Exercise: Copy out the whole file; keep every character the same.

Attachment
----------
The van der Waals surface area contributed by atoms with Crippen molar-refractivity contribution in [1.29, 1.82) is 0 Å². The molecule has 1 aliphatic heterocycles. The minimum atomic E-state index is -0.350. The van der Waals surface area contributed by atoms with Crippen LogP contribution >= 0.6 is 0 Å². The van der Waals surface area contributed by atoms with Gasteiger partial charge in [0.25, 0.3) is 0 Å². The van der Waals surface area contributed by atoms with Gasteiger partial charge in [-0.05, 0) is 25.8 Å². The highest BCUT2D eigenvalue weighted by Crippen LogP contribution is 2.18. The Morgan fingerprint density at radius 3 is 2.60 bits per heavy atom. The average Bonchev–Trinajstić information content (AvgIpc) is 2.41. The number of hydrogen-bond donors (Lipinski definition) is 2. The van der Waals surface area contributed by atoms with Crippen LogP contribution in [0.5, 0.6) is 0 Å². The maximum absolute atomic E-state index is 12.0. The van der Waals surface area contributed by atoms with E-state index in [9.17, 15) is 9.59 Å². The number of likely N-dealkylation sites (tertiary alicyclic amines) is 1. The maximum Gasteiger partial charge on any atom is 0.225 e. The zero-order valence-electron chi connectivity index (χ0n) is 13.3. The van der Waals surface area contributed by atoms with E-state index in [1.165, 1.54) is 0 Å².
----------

The van der Waals surface area contributed by atoms with Crippen molar-refractivity contribution in [1.29, 1.82) is 0 Å². The molecule has 1 aliphatic heterocycles. The minimum atomic E-state index is -0.350. The van der Waals surface area contributed by atoms with Crippen LogP contribution >= 0.6 is 0 Å². The van der Waals surface area contributed by atoms with Gasteiger partial charge in [0.25, 0.3) is 0 Å². The van der Waals surface area contributed by atoms with Gasteiger partial charge in [-0.05, 0) is 25.8 Å². The highest BCUT2D eigenvalue weighted by Crippen LogP contribution is 2.18. The Morgan fingerprint density at radius 3 is 2.60 bits per heavy atom. The average Bonchev–Trinajstić information content (AvgIpc) is 2.41. The number of hydrogen-bond donors (Lipinski definition) is 2. The van der Waals surface area contributed by atoms with Crippen LogP contribution in [0.5, 0.6) is 0 Å². The maximum absolute atomic E-state index is 12.0. The van der Waals surface area contributed by atoms with E-state index in [9.17, 15) is 9.59 Å². The number of likely N-dealkylation sites (tertiary alicyclic amines) is 1. The maximum Gasteiger partial charge on any atom is 0.225 e. The zero-order valence-electron chi connectivity index (χ0n) is 13.3. The van der Waals surface area contributed by atoms with E-state index in [1.165, 1.54) is 0 Å².